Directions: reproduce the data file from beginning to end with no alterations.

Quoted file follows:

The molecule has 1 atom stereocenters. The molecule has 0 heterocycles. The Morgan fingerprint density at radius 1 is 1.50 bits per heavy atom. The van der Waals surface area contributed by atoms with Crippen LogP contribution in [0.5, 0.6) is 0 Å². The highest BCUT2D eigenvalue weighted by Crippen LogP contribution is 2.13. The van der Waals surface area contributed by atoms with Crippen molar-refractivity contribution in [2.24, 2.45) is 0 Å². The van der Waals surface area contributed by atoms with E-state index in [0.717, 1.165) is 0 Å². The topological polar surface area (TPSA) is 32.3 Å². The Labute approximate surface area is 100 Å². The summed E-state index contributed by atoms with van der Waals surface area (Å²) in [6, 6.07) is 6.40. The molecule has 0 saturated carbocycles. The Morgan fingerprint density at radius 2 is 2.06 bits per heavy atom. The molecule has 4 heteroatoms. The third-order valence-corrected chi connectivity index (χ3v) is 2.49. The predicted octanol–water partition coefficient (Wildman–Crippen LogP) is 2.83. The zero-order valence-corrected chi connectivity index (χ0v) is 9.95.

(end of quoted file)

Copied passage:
The molecule has 1 atom stereocenters. The molecule has 0 heterocycles. The Morgan fingerprint density at radius 1 is 1.50 bits per heavy atom. The van der Waals surface area contributed by atoms with Crippen LogP contribution in [0.5, 0.6) is 0 Å². The highest BCUT2D eigenvalue weighted by Crippen LogP contribution is 2.13. The van der Waals surface area contributed by atoms with Crippen molar-refractivity contribution in [2.24, 2.45) is 0 Å². The van der Waals surface area contributed by atoms with E-state index in [0.717, 1.165) is 0 Å². The topological polar surface area (TPSA) is 32.3 Å². The Labute approximate surface area is 100 Å². The summed E-state index contributed by atoms with van der Waals surface area (Å²) in [6, 6.07) is 6.40. The molecule has 0 saturated carbocycles. The Morgan fingerprint density at radius 2 is 2.06 bits per heavy atom. The molecule has 4 heteroatoms. The third-order valence-corrected chi connectivity index (χ3v) is 2.49. The predicted octanol–water partition coefficient (Wildman–Crippen LogP) is 2.83. The zero-order valence-corrected chi connectivity index (χ0v) is 9.95.